Accidental deaths in Audruicq explosion 25 April 1916

Where is Audruicq?

Audruicq is a commune in the Pas-de-Calais department in northern France. For much of the Great War it was the site of a principal British Army ammunition depot.

With thanks to Viamichelin for the use of this map.
A 1917 map of the area shows no detail of the Ammunition Depot but a clue comes from the railway yard that had been constructed to the south of it.

The events at Audruiq on 25 April 1916

The 25 April 1916 entry in the war diary of the army’s Director of Ordnance Services says

COO Boulogne telephoned from Audruicq and informed me that there had been an accident at Audruicq. Two tents had been pitched in the Trench Munition Area for the removal of the charges from 4-inch mortar bombs and substituting in them ophorite [a different form of explosive]. This work had been arranged by GHQ with the Director of Artillery and two experts were sent over from England to supervise the work.

So far as can be ascertained at present it is believed that the ignition of the ingredients was spontaneous. The fire from the tent in which the explosion first occurred communicated to the second tent and the contents of both tents were destroyed – somewhere about 200 rounds [of mortar bombs] altogether. Four or six men have been killed and about 40 wounded. The casualties occurred amongst Army Service Corps Labour Corps and men from the Royal Engineers Special Brigade who were doing the work.

The diary then mentioned that similar work going on at Boulogne had been stopped and that a court of enquiry was being organised.

Court of enquiry

I searched records of the Commonwealth War Graves Commission to see if I could determine who the casualties were. On isolating a list of “possibles” I then examined their service records and by luck they include papers from the court of enquiry.

The enquiry was conducted by Captains D. Lyell and I. Simson and Lieutenant P. H. Poole. All were officers of the Royal Engineers, with Poole being attached to the Army Ordnance Department. The witnesses who gave evidence were listed as Captain H. C. Dolphin of the Army Ordnance Department; Lieutenant C. E. H. Bird of the Army Service Corps; Cpl 141090 S. M. Hay; Pte 141683 J. Bell; Pte 126864 J. Murphy; Cpl 25673 G. W. Adkins and Pte 141258 W. J. Smith. The Privates and Corporals were all of the Army Service Corps. It was explained that potential witness from the Royal Engineers had by then left Audruicq.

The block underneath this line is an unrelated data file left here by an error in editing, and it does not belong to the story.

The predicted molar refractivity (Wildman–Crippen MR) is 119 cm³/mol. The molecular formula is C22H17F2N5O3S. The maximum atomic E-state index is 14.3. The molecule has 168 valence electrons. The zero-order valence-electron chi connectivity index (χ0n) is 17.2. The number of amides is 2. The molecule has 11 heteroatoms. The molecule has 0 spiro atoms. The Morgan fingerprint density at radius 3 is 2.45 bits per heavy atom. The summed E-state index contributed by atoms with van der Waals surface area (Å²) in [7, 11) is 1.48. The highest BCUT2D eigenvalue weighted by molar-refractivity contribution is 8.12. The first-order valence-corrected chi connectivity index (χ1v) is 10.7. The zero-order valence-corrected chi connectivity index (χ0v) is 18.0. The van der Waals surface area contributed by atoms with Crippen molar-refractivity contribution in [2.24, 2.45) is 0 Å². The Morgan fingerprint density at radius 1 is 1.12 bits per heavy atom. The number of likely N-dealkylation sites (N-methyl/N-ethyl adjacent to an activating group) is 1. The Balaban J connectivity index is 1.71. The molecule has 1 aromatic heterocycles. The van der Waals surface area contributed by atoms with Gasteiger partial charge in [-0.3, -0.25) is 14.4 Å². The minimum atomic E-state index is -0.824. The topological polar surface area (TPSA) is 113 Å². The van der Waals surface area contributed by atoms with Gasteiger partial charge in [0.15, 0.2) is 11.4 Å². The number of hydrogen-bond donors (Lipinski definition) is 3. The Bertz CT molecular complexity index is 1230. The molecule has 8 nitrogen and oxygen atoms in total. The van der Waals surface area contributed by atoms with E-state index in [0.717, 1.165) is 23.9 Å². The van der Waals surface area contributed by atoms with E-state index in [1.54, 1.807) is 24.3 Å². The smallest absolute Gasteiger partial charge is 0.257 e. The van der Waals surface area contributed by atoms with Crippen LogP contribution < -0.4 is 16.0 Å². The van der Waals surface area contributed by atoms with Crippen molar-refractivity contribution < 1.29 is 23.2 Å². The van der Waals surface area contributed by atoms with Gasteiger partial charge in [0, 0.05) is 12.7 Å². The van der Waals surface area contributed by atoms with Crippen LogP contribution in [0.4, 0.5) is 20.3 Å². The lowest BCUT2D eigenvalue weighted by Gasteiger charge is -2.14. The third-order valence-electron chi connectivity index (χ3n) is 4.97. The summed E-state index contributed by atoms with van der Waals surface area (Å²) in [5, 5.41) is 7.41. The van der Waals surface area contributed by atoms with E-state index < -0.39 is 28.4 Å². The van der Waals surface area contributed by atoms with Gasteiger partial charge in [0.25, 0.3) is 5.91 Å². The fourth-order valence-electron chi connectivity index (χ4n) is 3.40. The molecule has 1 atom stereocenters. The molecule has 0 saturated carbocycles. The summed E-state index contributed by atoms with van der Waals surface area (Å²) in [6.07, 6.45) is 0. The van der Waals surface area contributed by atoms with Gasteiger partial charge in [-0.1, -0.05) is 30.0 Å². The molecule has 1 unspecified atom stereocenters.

The summary was that

No evidence whatever was given to show that any neglect or blame could be attached to any of the NCOs or men killed or injured, as the only men who could give that evidence are the Special REs who have left Audruicq.

Captain Dolphin said

Shortly after 9am an explosion occurred in the Ordnance Depot, Audruicq. There was a laboratory operation being performed according to written instructions of Captain Trelawney who had been sent out from England for this purpose [Trelawney was at Boulogne when this happened]. … To the best of my belief all of the killed and injured were on duty at that time in that particular part of the Depot. Of these, Pte Cameron [Army Ordnance Corps] was given orders to stand the fire buckets in the Trench Munition Area and was thus on duty in the marquee at the time. The sentries of the [Audruicq] Ammunition Depot have orders not to allow anybody into the Depot except on duty.

Lieutenant Bird’s statement was not dissimilar, adding that he had two gangs of his ASC men working in and around the marquees at the time.

Cpl S. M. Hay of 32 Labour Company ASC said he had 15 men working in No. 2 Marquee and listed his men who had been injured: Bargery, Mitchell, Wallum, Watson, Bell J, Butler, Smith A, Smith W J,  Newbery and Page.

Pte J. Bell of the same unit said that his gang had been working on this task for 5 or 6 days and that at the time of the explosion he had been carrying boxes from inside the marquee to a stack outside: he was blown some ten feet.

Cpl Adkins and Pte J. Murphy said that they had been working with Ptes Peck, Figgins and Bell D in No. 1 Marquee.

Pte W. J. Smith said that the only man he knew who was not of the ASC was named Britton and he was of the Royal Engineers.

The army’s Director of Ordnance Services said on 1 May 1916 that the court of enquiry had not shed much light on the cause of the explosion and that application had been made by GHQ for an expert on chemical explosives to be sent out from England for further investigation.

The casualties

Reports contains in some of the men’s service records provide a list of casualties. This appears to be complete but it is possible through oversight or accidental omission that some of the men affected are not named within.

Admissions to 35 Lahore British General Hospital at Calais

A roll of men injured in the Audruicq explosion reported by 35 Lahore British General Hospital (undated). Errors made in this report in the initials, rank and number of these men have been corrected for the Long, Long Trail by reference to their service and medals records. All references to "RE" are to 5 (Trench Mortar) Battalion.